Arc detection

Discussion in 'Electronic Basics' started by Ryan, Dec 5, 2005.

1. RyanGuest

Redirect appreciated if needed.

How does an arc fault circuit interruptor work? What does it do in
order to detect an arc?

So far, nobody, not even the dealer of our electric supplies has been
able to explain how an arc fault circuit interruptor works. I've not
found the answer on the internet either. The explanations say "unique
circuitry," or "arc detection technology" and other vague words that do
not explain _how_ it works, only what it does.

2. Jasen BettsGuest

I'm going to guess... high frequencies dominating the current
draw.
You may need to search for patents to get the real info.

Bye.
Jasen

3. highpowerGuest

An ARC fault detector in common home circuits utilizes
current-sense-transformer with the 115AC wire and the nuetral wir
both passing through it. If there is any current flowing through th
115V wire which is not also flowing back through the nuetral wire
then this current is obviously going somewhere else back to ground
(from the cheap chinese grinder I bought on ebay, through my body
into the garage floor to earth). The secondary of the transformer i
hundreds of windings which converts the current unbalance to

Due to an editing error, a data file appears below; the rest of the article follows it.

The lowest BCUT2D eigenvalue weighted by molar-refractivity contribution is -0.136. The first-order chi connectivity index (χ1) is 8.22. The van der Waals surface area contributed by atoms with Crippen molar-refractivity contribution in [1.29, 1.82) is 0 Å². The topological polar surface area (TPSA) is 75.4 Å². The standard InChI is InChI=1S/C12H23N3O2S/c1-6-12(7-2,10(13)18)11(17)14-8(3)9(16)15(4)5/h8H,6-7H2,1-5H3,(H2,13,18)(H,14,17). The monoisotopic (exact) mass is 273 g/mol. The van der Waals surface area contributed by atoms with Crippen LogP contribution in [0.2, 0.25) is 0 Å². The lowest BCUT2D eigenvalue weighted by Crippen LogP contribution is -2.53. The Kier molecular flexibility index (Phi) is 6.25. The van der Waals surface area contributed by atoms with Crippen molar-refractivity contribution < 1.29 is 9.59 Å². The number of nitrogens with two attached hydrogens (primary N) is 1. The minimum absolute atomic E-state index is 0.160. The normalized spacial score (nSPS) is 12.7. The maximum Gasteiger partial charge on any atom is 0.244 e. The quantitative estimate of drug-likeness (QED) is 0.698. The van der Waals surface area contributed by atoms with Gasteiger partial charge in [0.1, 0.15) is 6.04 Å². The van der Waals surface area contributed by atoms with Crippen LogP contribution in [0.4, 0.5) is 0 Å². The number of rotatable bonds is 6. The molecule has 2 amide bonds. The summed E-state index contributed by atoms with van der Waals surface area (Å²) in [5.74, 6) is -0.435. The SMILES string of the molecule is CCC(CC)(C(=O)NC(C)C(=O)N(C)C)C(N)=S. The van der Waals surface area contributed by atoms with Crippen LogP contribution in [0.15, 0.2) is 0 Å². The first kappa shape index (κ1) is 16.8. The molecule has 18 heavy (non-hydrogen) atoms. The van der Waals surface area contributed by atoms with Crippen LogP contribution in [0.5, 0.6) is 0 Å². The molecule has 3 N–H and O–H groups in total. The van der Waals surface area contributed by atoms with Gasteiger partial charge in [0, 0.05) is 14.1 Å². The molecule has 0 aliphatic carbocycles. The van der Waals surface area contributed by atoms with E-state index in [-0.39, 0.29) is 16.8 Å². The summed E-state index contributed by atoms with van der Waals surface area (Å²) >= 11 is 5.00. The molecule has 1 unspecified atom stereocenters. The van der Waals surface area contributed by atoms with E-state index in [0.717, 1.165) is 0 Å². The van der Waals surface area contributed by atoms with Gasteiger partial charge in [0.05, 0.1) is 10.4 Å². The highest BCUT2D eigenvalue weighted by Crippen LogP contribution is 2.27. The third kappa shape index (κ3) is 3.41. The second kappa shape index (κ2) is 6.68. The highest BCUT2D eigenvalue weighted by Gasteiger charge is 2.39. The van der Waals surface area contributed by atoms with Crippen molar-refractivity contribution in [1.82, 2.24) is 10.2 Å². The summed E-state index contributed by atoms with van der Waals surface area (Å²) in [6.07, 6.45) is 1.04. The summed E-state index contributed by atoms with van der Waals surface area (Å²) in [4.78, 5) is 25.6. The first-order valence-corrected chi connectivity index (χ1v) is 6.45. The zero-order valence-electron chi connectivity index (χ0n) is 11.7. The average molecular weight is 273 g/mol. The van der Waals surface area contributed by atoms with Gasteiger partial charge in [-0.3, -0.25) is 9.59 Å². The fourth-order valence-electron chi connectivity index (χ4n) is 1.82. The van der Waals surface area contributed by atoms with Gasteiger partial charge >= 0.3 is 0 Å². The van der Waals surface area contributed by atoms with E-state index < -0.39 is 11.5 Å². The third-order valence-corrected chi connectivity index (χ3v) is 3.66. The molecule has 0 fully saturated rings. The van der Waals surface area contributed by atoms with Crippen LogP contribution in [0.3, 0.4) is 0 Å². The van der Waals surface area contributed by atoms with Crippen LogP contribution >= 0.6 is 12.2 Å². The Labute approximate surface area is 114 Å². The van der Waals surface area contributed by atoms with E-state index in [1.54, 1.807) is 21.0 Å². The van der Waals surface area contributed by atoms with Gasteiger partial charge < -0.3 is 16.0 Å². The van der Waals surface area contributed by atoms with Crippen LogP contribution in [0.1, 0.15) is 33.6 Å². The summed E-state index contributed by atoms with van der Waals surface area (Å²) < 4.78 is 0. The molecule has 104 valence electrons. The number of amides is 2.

current output. If this is above a certain threshold, a timer start
and several milliseconds later a relay is opened to stop the power

4. Charles SchulerGuest

You have described a ground-fault detector or interrupter.

5. PCKGuest

and really poorly as well

6. spudnutyGuest

Sorry to top post:
This is from :
http://www.iaei.org/magazine/00_d/gregory.htm
"Arc Recognition
• Flat "shoulders" in the current around current zero
• Arcing current lower than ideal current
• Voltage across the arc approaching a square wave
• Voltage spikes each half cycle as the arc ignites and extinguishes"
Mostly from various things I've read there's a problem with false
trippings. The technology is changing and as the article says
"Any statement about how AFCIs function today may be changed by the
introduction of a new product tomorrow that employs a different
technology."
Richard

• High frequency "noise"